Read More
Giving Tuesday

November 24, 2015

Giving Tuesday On December 1 Is An Opportunity For The Industry To Make Charitable Tax-Deductible Donations

Organizations such as American Floral Endowment and others are encouraging industry members to participate in the generous spirit of the holiday season.

Read More
Latest Stories

November 25, 2015

Everything You Need To Know About the New England GROWS…

Held In Boston December 2-4, New England GROWS includes a comprehensive conference program, a trade show, and with six special programs that teach new skills and provide opportunities to network with colleagues.

Read More
Giving Tuesday

November 24, 2015

Giving Tuesday On December 1 Is An Opportunity For The …

Organizations such as American Floral Endowment and others are encouraging industry members to participate in the generous spirit of the holiday season.

Read More
Random Acts Of Flowers

November 24, 2015

Random Acts Of Flowers Partners With FTD And Pro Flower…

The organization, which recycles and repurposes flowers with a volunteer team that delivers bouquets to health care facilities across the country, made its 100,000th delivery to a health care facility in Chicago.

Read More

November 23, 2015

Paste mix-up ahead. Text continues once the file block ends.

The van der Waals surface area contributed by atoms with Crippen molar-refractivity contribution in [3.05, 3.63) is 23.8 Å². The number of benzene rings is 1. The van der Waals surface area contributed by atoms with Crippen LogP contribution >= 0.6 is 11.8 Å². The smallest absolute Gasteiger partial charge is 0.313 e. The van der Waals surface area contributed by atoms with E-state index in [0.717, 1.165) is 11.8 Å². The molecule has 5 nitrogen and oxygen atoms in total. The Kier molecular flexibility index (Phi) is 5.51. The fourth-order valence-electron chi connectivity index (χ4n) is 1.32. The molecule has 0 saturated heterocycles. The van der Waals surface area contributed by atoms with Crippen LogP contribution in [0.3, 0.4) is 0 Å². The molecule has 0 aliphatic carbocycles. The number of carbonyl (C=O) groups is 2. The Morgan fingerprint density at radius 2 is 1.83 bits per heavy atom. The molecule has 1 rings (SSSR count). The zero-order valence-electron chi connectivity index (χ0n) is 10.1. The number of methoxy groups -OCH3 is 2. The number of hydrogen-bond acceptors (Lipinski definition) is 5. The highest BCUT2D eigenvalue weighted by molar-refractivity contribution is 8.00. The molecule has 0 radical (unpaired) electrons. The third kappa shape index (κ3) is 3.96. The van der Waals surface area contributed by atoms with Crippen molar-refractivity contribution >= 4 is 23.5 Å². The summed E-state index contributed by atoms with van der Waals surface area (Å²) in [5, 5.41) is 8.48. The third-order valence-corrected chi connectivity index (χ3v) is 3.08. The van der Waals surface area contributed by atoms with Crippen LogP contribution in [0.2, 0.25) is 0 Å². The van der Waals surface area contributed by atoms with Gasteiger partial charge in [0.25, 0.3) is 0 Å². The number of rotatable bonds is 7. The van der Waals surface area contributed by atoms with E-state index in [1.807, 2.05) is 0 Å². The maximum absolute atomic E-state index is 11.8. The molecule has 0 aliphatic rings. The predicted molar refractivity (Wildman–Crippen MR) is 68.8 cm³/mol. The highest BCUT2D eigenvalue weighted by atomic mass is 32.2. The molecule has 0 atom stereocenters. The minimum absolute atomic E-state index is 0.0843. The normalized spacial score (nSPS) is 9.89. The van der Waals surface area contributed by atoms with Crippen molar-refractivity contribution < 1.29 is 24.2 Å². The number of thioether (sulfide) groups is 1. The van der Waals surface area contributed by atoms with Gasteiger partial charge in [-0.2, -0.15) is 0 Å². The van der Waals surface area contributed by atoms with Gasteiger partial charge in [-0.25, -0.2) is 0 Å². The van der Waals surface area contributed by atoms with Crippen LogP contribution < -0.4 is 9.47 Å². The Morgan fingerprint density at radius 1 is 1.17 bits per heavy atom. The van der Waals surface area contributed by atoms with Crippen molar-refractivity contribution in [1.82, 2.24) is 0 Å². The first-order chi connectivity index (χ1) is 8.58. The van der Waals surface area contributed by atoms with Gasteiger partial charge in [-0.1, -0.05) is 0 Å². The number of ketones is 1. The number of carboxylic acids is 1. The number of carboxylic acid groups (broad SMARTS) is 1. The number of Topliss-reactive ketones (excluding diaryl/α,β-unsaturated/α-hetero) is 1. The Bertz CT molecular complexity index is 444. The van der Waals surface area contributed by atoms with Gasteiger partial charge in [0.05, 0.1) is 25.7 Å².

Content Marketing: Buzzword Or Here To Stay?

A solid content marketing strategy provides valuable information that educates your consumers and builds trust.

Read More
Gotham Greens Chicago Rooftop Greenhouse

November 23, 2015

Gotham Greens Expands Into Chicago With New Rooftop Gre…

Touted as the world’s largest rooftop greenhouse, the company’s fourth facility is its first outside of New York and will produce nearly 10 million annual crops of local, premium-quality leafy greens and herbs.

Read More
Craig Regelbrugge Feature Image

November 23, 2015

Pollinator Initiatives Offer Opportunities For Growers,…

During Greenhouse Grower's 2015 Top 100 Growers Breakfast at Cultivate'15, Craig Regelbrugge, AmericanHort senior vice president for industry advocacy and research, discussed where things stand on the regulatory front with neonicotinoids, and the new Grow Wise, Bee Smart initiative.

Read More

November 20, 2015

Lessons Learned From The California Drought